After the hard years dominated by social convulsion in Brazil, in which it was demanded that every artist explicate his political views, the end of dictatorship brought an uncommitted inebriating feel of liberty that was translated into music by Caetano Veloso's "Odara" (where all the composer wanted to do was to dance) to the horror of political activists. This is the Gilberto Gil version of those days. One of his most danceable albums, most songs make it clear that no further considerations are taken into account, just plain Saturday night entertainment.
"Die Sängerinnen und Sänger haben allesamt sehr intensiv an den Koloraturen gearbeitet und sind den teils horrenden Schwierigkeiten der Arien gut gewachsen … Außerdem sind die Rezitative mit hohem Konversationstempo und fantasievoller Generalbass-Improvisation umgesetzt." ~FonoForum
The second part of the collection of wonderful music 50s and 60s of the last century, which became the soundtrack to the film "Lemon Popsicle". Lemon Popsicle is an Israeli film directed by Boaz Davidson and was released in 1978. It was an immediate hit in Israel and has since acquired cult status and spawned eight sequels.
Violinist Didier Lockwood tackled a formidable task by dedicating an entire CD to the legendary violinist Stephane Grappelli, who died just shy of his 90th birthday in December, 1997. Although Grappelli's influence on his playing is obvious at times, he is no carbon copy. He generally has a darker tone and doesn't use nearly as many up-tempo runs. With two brilliant partners, bassist Niels Pedersen (who worked with Grappelli on a few dates) and guitarist Birelli Lagrene, Lockwood does a credible job.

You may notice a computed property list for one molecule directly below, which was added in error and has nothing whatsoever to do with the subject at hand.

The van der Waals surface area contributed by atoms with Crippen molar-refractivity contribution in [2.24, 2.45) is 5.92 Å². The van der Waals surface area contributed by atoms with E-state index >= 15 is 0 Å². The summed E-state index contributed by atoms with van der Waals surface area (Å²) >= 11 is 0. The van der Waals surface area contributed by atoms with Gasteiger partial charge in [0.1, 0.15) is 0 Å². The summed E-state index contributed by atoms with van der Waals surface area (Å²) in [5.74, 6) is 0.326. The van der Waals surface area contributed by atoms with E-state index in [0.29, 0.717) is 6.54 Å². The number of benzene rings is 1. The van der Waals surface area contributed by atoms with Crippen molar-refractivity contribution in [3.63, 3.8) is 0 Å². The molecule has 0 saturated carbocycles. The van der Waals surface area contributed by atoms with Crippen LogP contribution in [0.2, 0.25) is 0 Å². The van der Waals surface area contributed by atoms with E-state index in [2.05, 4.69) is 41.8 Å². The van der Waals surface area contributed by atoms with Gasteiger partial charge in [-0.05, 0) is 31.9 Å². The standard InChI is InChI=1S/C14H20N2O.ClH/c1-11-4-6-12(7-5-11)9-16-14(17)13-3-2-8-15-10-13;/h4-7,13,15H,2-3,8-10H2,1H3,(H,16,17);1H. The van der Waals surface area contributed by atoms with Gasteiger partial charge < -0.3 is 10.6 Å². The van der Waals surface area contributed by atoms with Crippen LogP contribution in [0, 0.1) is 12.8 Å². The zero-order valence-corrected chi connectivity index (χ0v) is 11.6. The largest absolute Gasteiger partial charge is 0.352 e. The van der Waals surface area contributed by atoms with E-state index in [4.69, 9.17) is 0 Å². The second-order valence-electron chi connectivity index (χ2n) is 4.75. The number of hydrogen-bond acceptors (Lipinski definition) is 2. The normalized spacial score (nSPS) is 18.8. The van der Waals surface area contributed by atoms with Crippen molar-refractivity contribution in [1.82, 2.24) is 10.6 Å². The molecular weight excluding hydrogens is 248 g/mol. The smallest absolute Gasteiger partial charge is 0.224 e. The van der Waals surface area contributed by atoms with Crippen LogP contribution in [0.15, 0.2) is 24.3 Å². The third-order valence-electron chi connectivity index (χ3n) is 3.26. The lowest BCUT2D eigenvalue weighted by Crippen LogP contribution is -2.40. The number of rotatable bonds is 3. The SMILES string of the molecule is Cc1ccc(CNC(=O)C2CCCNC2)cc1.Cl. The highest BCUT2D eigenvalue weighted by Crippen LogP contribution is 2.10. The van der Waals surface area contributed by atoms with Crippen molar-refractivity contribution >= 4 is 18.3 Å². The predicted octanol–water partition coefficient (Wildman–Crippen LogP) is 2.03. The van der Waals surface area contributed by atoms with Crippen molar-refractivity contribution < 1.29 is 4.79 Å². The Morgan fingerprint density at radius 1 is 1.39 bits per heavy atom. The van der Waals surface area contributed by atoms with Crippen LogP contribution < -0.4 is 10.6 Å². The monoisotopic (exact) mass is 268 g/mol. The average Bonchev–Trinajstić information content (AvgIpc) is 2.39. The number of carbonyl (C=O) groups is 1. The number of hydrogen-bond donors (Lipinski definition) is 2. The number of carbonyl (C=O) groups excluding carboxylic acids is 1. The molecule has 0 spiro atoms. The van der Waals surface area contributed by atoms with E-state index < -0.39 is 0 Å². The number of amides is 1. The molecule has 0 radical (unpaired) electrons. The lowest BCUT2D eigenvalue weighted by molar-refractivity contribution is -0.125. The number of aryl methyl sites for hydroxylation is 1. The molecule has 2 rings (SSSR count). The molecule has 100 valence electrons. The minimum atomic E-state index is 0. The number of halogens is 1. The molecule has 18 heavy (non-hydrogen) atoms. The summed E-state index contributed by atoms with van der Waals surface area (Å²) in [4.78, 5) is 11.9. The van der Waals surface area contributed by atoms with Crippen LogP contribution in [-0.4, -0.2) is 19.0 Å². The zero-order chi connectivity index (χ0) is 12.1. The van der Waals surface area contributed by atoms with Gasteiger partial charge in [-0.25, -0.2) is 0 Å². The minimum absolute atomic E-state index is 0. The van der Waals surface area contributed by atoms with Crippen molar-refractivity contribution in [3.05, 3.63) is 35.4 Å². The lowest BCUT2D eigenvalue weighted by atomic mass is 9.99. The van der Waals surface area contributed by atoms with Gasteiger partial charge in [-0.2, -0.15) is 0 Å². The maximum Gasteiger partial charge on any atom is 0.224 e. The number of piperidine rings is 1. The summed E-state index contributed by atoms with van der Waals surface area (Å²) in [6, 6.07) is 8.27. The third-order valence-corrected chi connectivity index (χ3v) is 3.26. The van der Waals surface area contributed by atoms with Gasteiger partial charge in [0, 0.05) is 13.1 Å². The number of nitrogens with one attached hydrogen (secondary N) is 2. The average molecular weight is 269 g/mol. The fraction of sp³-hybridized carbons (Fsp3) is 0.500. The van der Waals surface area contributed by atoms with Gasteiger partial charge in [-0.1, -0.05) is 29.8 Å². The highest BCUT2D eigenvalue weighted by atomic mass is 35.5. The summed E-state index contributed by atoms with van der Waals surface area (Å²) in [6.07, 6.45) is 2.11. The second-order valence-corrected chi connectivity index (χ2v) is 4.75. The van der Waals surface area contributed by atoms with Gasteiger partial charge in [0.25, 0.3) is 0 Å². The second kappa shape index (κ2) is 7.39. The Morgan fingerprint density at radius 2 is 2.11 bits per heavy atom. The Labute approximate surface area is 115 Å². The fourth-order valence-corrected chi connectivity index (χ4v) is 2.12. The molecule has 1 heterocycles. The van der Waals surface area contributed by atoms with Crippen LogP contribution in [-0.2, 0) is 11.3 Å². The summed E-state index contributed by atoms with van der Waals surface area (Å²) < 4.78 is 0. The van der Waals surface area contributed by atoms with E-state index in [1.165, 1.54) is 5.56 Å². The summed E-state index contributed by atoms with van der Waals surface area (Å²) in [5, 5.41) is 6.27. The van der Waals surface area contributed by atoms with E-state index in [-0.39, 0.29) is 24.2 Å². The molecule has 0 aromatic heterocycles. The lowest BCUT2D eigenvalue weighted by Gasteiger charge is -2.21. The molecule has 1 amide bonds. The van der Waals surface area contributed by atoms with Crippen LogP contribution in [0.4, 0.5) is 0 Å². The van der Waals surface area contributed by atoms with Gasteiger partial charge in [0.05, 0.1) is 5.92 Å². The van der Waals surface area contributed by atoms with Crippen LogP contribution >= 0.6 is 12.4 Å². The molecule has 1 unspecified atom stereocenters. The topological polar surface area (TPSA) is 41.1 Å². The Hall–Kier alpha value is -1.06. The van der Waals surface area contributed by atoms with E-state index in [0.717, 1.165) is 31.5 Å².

Ritchie Valens was only 17 when he died in 1959 in the same plane crash that claimed the lives of Buddy Holly and the Big Bopper, and he had only been working in a recording studio for about seven months when the tragedy occurred; thus, his musical legacy rests on about an album-and-a-half of completed studio material, a poorly recorded high school concert, and a handful of demos and rehearsal tapes. This set combines Ritchie Valens, Valens' first album for Bob Keane's Del-Fi label (essentially the only truly finished work Valens recorded), with his second, Ritchie, which was cobbled together from demos, rehearsal sessions, and other odds and ends, and ended up with an internal coherence that is pretty remarkable given the circumstances. The set then adds in eight additional tracks, mostly solo demos and live tracks, to present a pretty complete look at Valens' woefully short career. Virtually everything is here.